How I built a random quotes app with vanilla JavaScript

My third challenge for the Vanilla JS Academy was to build a random quotes app using an API. Let’s look at how I approached the task.

  1. Fetching and displaying quotes
  2. Avoiding duplicate quotes
  3. Wrapping up

Fetching and displaying quotes

The HTML and CSS

Before we do anything, let’s look at the markup I started with.

<!-- Title and paragraph about the app -->
<h1>Random Ron</h1>
<p>Here's a fun <a href="https://en.wikipedia.org/wiki/Ron_Swanson">Ron Swanson</a> quote 🤭</p>

<!-- Message for those with JavaScript disabled -->
<div id="app">
  <noscript>
    <p>
      <strong>Sorry, you need to enable JavaScript in your browser for this app to work properly. 'Tis impossible without it!</strong>
    </p>
  </noscript>
</div>

<!-- For announcing updates to screen readers -->
<div class="screen-reader" aria-live="polite"></div>

<!-- For showing new quotes -->
<button type="button">Show Another Quote</button>

The most noteworthy part is the .screen-reader element. It’s visually hidden, but still accessible to screen readers. Here’s the CSS that makes this work (borrowed from my friend Chris Ferdinandi, who actually runs the Academy):

.screen-reader {
  border: 0;
  clip: rect(0 0 0 0);
  height: 1px;
  margin: -1px;
  overflow: hidden;
  padding: 0;
  position: absolute;
  white-space: nowrap;
  width: 1px;
}

The aria-live attribute is even more important. It informs screen readers that the content of the element will change, and that they should therefore pay attention to it and announce the changes.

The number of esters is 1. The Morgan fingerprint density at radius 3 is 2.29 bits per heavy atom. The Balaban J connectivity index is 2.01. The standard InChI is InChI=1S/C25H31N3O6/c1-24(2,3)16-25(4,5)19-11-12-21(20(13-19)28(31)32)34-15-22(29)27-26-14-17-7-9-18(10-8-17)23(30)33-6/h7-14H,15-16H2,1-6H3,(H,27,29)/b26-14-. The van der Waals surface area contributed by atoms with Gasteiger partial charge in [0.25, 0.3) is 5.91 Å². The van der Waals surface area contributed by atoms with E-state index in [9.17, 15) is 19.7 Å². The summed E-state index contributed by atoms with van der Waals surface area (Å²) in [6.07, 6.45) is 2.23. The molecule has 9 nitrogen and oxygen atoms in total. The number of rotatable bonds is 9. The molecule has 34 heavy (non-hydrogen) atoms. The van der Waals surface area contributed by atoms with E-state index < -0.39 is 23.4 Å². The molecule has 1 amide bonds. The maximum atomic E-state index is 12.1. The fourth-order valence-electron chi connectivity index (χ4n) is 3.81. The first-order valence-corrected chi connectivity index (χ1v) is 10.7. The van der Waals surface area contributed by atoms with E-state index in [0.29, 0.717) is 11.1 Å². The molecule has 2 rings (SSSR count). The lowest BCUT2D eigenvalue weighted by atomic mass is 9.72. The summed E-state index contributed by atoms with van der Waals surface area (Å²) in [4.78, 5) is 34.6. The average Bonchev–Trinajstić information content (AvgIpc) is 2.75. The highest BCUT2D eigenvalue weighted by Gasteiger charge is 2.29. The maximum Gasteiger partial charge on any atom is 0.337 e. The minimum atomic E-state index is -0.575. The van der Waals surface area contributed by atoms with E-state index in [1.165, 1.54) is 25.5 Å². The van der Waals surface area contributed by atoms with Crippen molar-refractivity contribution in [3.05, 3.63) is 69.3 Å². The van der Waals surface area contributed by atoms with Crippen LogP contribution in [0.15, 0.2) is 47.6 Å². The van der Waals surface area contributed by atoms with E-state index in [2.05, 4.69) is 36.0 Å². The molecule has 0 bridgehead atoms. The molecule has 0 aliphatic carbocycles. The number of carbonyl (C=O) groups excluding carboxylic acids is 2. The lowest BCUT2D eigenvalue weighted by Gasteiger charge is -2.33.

There’s a reason why I created an empty div for this rather than just add the aria-live attribute directly to the #app element. The attribute only seems to work when you’re inserting plain text—not HTML. When the time comes to add the quote to the page, I will first update the innerHTML of the #app element, and then the textContent of the .screen-reader element.

This feels like a bit of a hack, so if any accessibility experts have a better solution, please let me know!

Immediately-invoked function expression

As with most of my projects, I started by creating an immediately-invoked function expression (also known as an IIFE). This allowed me to keep my code outside the global scope and minify my references to the document. I also added the "use strict" statement so I could opt into strict mode.

;(function (d) {

  // Opt into strict mode
  "use strict";

})(document);

Polyfills

I planned to use Promises and the Fetch API for this project, both of which are well supported in modern browsers, but not in older versions. To resolve this issue, I added the following script element just before the closing </body> tag in my HTML, and before my own script element:

<script crossorigin="anonymous" src="https://polyfill.io/v3/polyfill.min.js?features=default%2Cfetch"></script>

This adds the default bundle of polyfills from polyfill.io, and one for the Fetch API. A polyfill is a snippet of code that adds support for a feature to browsers that don’t offer it natively (thanks for the succinct definition, Chris!).

The great thing about polyfill.io is that it only returns polyfills to browsers that need them. The latest version of Chrome will get nothing, but older browsers will get the code they need to make the requested APIs work. Neat, right?

For more on polyfills, please check out Everything you ever wanted to know about polyfills on The Vanilla JS Podcast.

Variables

The first thing I did inside my IIFE was create my variables. I added one for the API endpoint (so I could easily change it later), and three for the elements I needed from the DOM: